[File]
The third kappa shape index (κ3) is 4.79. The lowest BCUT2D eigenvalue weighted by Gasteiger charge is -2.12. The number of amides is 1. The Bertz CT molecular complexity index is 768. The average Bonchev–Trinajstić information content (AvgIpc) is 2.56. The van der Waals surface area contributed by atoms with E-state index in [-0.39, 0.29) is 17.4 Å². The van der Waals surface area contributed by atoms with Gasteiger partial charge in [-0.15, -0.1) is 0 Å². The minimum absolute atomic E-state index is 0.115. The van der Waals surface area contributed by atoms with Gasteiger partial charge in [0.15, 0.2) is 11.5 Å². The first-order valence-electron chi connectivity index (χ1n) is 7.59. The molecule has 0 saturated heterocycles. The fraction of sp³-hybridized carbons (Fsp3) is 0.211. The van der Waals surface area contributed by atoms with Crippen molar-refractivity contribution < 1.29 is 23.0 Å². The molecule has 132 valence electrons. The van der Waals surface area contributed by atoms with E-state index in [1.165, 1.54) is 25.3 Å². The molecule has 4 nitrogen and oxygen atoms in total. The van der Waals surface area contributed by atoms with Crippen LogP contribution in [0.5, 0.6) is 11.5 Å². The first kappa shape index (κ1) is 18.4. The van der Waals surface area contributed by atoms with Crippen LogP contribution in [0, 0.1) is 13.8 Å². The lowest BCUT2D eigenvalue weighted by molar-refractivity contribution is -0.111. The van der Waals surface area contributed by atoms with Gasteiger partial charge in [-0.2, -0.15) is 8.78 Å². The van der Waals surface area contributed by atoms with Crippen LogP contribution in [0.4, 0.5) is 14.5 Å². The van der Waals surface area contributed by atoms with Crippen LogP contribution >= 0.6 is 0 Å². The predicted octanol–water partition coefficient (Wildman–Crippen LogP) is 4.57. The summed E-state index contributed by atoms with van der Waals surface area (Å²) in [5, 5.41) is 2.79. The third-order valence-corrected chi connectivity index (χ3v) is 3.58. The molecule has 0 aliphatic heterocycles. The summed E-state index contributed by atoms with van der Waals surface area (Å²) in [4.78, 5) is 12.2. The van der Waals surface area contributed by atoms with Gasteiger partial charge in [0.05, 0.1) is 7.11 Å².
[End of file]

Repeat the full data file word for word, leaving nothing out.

The third kappa shape index (κ3) is 4.79. The lowest BCUT2D eigenvalue weighted by Gasteiger charge is -2.12. The number of amides is 1. The Bertz CT molecular complexity index is 768. The average Bonchev–Trinajstić information content (AvgIpc) is 2.56. The van der Waals surface area contributed by atoms with E-state index in [-0.39, 0.29) is 17.4 Å². The van der Waals surface area contributed by atoms with Gasteiger partial charge in [-0.15, -0.1) is 0 Å². The minimum absolute atomic E-state index is 0.115. The van der Waals surface area contributed by atoms with Gasteiger partial charge in [0.15, 0.2) is 11.5 Å². The first-order valence-electron chi connectivity index (χ1n) is 7.59. The molecule has 0 saturated heterocycles. The fraction of sp³-hybridized carbons (Fsp3) is 0.211. The van der Waals surface area contributed by atoms with Crippen molar-refractivity contribution < 1.29 is 23.0 Å². The molecule has 132 valence electrons. The van der Waals surface area contributed by atoms with E-state index in [1.165, 1.54) is 25.3 Å². The molecule has 4 nitrogen and oxygen atoms in total. The van der Waals surface area contributed by atoms with Crippen LogP contribution in [0.5, 0.6) is 11.5 Å². The first kappa shape index (κ1) is 18.4. The van der Waals surface area contributed by atoms with Crippen LogP contribution in [0, 0.1) is 13.8 Å². The lowest BCUT2D eigenvalue weighted by molar-refractivity contribution is -0.111. The van der Waals surface area contributed by atoms with Gasteiger partial charge in [-0.2, -0.15) is 8.78 Å². The van der Waals surface area contributed by atoms with Crippen LogP contribution in [0.4, 0.5) is 14.5 Å². The van der Waals surface area contributed by atoms with Crippen LogP contribution >= 0.6 is 0 Å². The predicted octanol–water partition coefficient (Wildman–Crippen LogP) is 4.57. The summed E-state index contributed by atoms with van der Waals surface area (Å²) in [5, 5.41) is 2.79. The third-order valence-corrected chi connectivity index (χ3v) is 3.58. The molecule has 0 aliphatic heterocycles. The summed E-state index contributed by atoms with van der Waals surface area (Å²) in [4.78, 5) is 12.2. The van der Waals surface area contributed by atoms with Gasteiger partial charge in [0.05, 0.1) is 7.11 Å².